Is Killing a Sin?
Are Christians justified in killing? Should Christians be pacifists? What about Christians serving in the military or in law enforcement?
These are all great questions that deserve careful considerations. As a former soldier, war veteran, and Christian missionary I devoted great amounts of careful study to the subject, consulting theologians, commentaries, and of course, the Scripture first and foremost. Here is what I found:
Thou Shalt not Kill
- Both from the Hebrew rendering, and contextual comparisons, the rendering of this command is unquestionably ‘thou shalt not kill [wrongly]’, ie., murder. This command is found in Exodus 20:13, and as contextual support, consider in Exodus 15:3, God calls himself a warrior, in Exodus chapters 14 and 17, God endorses open war, and in Exodus 21:23, God gives sets up capital punishment for the courts to use on murderers.
- God has killed people and will kill more people. Deuteronomy 1:30; Judges 7:22; Luke 12:5
- King Solomon (king of Israel c. 1000 BC) tells us in Ecclesiastes 3:3, and 3:8b that “there is a time to kill, and a time to heal…a time for war, and a time for peace”. How do you think Solomon would answer the question, “is killing a sin?”
God is a defender & warrior and we are called to be like Him
God is a good father who wants to protect his kids (just like some of you). Jesus is God’s only son, and when Jesus volunteered for the mission to rescue the world, God sent Him behind enemy lines on a rescue mission.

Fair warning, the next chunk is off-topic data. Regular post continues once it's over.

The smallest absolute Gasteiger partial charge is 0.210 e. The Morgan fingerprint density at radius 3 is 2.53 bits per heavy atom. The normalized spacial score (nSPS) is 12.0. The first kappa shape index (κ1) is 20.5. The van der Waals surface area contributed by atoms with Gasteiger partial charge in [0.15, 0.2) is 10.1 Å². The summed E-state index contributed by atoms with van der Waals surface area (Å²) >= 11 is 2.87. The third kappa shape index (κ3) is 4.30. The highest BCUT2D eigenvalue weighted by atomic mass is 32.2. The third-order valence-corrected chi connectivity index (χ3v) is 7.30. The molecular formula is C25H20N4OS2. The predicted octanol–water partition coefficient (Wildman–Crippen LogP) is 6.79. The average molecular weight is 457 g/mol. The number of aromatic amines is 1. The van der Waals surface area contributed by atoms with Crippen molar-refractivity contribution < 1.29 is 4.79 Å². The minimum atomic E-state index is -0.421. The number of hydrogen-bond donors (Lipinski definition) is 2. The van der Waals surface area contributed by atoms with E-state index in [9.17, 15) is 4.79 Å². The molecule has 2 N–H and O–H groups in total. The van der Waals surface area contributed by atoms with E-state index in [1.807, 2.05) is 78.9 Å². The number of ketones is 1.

Jesus’ death and resurrection broke the power of death and paid the consequence of our sin, and in so doing, God was able to adopt a world-full of kids. And He loves His kids. And He protects His kids.
- Exodus 15:3 : “The Lord is a man of war; the Lord is his name.”
- Jeremiah 20:11: “for God is with me as a dread warrior”
- Judges 3:1-2: God intentionally left enemies in Israel so the nation would not lose the art of war.
- 2 Samuel 22:23: God “trains my hands for war”
2 Samuel 23: God’s army and what I refer to as the birth of special operations (fun read)
- Revelation 17:14: “They will make war on the Lamb, and the Lamb will conquer them, for he is Lord of lords and King of kings, and those with him are called and chosen and faithful.
- Revelation 19:11-16 : “Then I saw heaven open, and behold, a white horse! The one sitting on it is called Faithful and True, and in righteousness he judges and makes war. His eyes are like a flame of fire, and on his head are many diadems, and he has a name written that no one knows but himself. He is clothed in a robe dipped in blood, and the name by which he is called is The Word of God. And the armies of heaven, arrayed in fine linen, white and pure, were following him on white horses. From his mouth comes a sharp sword with which to strike down the nations, and he will rule them with a rod of iron. He will tread the winepress of the fury of the wrath of God the Almighty. On his robe and his thigh he has a name written, King of kings and Lord of lords.”
War stuff was just an Old Testament thing
- Paul warns us in Romans 13:4, that the ruler is “God’s servant for your good. But if you do wrong, be afraid, for he does not bear the sword in vain. For he is the servant of God, an avenger who carries out God’s wrath on the wrongdoer.” Understand then, that the New Testament validates killing at least in the capacities of a soldier and/or police officer.